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Last week in numbers
Friday oil prices: West Texas Intermediate (WTI) $58.01 Brent (ICE) $63.32
Natural gas weekly averages: Henry Hub $3.06, Wyoming Pool $2.72, Opal $2.76
Baker Hughes rig count: U.S. 923, Wyoming 25
Quote of the week
“We probably need to move away from the mindset that states need to prove they are doing their job." -- Doug Benevento, Region 8 administrator for the EPA, on building a new relationship with Wyoming.
A new era
Very little of what the new regional EPA administrator in the West has to say will cause alarm for most of Wyoming.
He echoes what politicians and state regulators and energy companies have said for some time, that the feds should let the states take the lead on issues close to home.
Environmental advocates have pushed back on the direction of the EPA under President Donald Trump, and worried over the sweeping, and rapid, rollbacks the administration has attempted.
But as far as politics go, Benevento is right in line with the state on some issues.
Take the Clean Power Plan, which he said wasn't a sound or cost-effective regulation.
In an interview with the Star-Tribune, Benevento said climate change regulationss dominated the EPA's work in recent years, downgrading other important priorities like clean drinking water.
That is changing, he said.
You can listen to the full conversation here.
Wyoming doesn't need to lose anymore revenue, but the tax bills going through Congress right now threaten mandatory sequestration of funds -- including mineral payments owed to states.
The state only gets under half of the money from federal oil and gas leases, fees and royalties, another bone some have to pick with the state-fed deal.
And right now the state gets delayed payments on about 7 percent of that income.
It's not clear what sequestration would mean for Wyoming, whether it would increase the percentage of cuts going on currently or create a double whammy.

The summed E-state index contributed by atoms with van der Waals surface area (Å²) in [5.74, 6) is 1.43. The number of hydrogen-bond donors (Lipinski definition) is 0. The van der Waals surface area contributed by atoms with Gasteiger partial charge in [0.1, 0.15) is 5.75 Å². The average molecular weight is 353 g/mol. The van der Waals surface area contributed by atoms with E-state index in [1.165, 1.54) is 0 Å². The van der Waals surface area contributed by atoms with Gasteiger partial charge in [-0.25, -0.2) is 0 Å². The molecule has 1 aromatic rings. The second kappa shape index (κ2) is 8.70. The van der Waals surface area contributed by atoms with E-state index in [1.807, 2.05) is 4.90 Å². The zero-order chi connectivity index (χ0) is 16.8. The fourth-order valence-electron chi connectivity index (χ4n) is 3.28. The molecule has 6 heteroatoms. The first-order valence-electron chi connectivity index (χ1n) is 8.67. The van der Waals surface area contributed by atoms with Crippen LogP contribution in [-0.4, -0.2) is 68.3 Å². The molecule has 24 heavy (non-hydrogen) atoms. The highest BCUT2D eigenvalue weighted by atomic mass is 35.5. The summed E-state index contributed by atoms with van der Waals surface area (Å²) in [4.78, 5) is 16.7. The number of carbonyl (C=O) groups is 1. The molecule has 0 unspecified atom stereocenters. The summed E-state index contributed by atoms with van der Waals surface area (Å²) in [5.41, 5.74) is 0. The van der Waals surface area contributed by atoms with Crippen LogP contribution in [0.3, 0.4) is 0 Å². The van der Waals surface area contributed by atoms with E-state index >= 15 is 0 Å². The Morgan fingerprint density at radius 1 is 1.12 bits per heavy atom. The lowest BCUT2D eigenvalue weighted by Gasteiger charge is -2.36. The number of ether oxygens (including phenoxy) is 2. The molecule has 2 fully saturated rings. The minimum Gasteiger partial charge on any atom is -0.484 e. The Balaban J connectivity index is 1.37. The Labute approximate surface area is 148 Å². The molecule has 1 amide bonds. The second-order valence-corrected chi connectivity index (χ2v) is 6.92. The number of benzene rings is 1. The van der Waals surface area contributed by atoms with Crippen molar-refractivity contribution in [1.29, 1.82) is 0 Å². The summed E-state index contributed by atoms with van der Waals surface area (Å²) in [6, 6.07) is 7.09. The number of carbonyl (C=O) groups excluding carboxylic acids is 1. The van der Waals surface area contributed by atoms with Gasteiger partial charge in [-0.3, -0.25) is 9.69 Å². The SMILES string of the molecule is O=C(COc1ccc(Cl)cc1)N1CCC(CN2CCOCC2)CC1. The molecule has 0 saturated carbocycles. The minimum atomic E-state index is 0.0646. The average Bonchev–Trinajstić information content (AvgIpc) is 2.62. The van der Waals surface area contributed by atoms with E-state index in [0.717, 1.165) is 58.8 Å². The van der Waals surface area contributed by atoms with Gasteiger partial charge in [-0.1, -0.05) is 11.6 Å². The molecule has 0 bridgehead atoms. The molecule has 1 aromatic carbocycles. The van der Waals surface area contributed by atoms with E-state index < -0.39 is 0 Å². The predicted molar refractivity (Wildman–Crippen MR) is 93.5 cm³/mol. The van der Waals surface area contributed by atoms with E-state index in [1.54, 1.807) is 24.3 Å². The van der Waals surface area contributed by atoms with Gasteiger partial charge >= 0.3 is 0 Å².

The state's delegation says not to worry, they wrote the rules and they can work around them.
Too much, too soon at Two Elk
A group of investors still wants to build a coal facility at the old Two Elk site despite its bad reputation. But it retreated on a request to Campbell County to use $100 million of its tax exempt industrial bonds.
The group felt pressured by the deadline and by hesitation from county commissioners who wanted answers in regard to one of the investors' business baggage up in Montana.
Ultimately, the bonds are just a tool to attract investment. They don't risk the county except in name if the deal goes south. The push to treat Powder River Basin coal and make it more valuable continues. They may ask again next year.
Neither up nor down
Casper's economy has shrunk, and the sector that serves the oil and gas fields has too. But the holdouts through the difficult years of low oil prices, layoffs and bankruptcies say things are improving, albeit slowly.
Most are familiar with the Bureau of Land Managements sage grouse protections, and that those management plans may be up for some big changes.
But the Forest Services has cooperative management with the BLM. It's lands have sage grouse restrictions, too.
So, they too are up for review, the agency announced last week.